Data Impact’s complementary communications initiatives train ministry of health officials and journalists in the effective use of data in public health communication. Effective Use of Data in Public Health Reporting was developed to create an in-country demand for accurate, accessible and transparent data. Guided by the vision that a cadre of journalists, trained in the value of using data in their work, would be more likely to request accurate and timely data from their governments, this initiative builds skills and imparts practical knowledge to working journalists.

The 3-day workshop builds the data use skills of journalists to use data in their public health reporting and in public health communication. The training topics cover common data related terms and concepts; primary sources of public health data; basic methods for analyzing, interpreting, and visualizing public health data; and effective tactics for interviewing public health experts about data-rich topics. As part of the training journalists are mentored to develop a data rich story for publication.

Our workshop Conveying Health Information to Media and Colleagues increases the capacity of ministry staff to use data in their internal and external communications work, specifically with the media and the public. Health communication is an essential element of an active health data culture and a fundamental responsibility of a robust ministry of health (MOH). Sharing information about the health status of a country or a community with a variety of audiences is a key function of MOH Communication staff. Health information can be urgent, confusing, or alarming and needs to be disseminated strategically to the relevant target audiences. Consistent, accurate and clear communication is a vital tool for managing an agency’s health messaging: In its absence, inaccurate information tends to fill the void.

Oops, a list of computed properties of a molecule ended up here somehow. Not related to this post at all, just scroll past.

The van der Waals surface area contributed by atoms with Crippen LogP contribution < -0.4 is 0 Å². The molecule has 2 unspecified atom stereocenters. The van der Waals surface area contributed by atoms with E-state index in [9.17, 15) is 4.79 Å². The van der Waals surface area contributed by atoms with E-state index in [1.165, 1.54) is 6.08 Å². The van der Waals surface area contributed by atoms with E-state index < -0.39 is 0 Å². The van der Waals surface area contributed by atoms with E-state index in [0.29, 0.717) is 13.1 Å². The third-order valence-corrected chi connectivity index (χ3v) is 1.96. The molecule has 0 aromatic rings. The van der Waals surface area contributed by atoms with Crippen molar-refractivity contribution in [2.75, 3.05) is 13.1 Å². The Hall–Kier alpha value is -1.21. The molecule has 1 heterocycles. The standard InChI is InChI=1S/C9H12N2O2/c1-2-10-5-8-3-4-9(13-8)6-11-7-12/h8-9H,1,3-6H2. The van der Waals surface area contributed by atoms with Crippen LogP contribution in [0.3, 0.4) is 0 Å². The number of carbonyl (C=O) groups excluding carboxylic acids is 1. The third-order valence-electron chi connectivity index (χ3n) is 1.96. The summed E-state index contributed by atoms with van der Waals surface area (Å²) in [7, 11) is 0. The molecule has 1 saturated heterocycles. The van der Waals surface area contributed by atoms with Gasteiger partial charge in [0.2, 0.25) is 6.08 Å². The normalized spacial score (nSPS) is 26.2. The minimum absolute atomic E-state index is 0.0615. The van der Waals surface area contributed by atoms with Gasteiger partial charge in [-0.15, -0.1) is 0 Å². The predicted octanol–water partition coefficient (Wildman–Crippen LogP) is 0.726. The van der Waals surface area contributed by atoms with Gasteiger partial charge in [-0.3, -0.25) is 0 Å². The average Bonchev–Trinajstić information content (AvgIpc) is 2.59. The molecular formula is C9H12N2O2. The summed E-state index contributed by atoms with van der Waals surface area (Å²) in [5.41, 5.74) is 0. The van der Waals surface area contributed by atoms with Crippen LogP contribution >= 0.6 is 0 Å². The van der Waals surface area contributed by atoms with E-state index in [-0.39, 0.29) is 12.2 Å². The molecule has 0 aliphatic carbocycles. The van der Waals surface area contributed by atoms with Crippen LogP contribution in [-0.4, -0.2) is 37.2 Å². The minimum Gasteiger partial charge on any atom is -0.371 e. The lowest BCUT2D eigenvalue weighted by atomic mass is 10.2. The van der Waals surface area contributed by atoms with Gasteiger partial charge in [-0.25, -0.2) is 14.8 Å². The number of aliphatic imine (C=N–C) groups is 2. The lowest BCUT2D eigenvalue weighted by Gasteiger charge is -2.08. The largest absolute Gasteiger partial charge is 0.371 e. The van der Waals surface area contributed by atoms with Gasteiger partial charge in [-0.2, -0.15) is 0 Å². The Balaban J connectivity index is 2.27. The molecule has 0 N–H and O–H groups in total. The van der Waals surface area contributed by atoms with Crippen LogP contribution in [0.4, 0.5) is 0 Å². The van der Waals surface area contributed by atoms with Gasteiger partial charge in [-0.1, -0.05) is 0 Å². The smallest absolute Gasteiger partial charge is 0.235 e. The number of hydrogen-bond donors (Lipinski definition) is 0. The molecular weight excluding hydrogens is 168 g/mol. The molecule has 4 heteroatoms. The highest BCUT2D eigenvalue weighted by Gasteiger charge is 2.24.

Vital Strategies Communications Training for Health Communication Professionals trains MOH communication staff in strategies for disseminating health information. Among other things, participants learn about key national and international data sources, how to access data within their own ministries, when to liaise with relevant experts, how to manage negative health information, how to identify target audiences, how to craft health messages that share data and promote behavior change and how to promote key messages. At the conclusion of the hands-on program participants will be able to translate various health data into relevant and relatable communications (print/radio/tv/online/tweets) for a variety of audiences. The synergy created by journalists requesting accurate information and a ministry trained and capacitated to share data encourages a culture of accountability and reinforces the work that Data Impact is undertaking to increase availability and use of good data in target countries.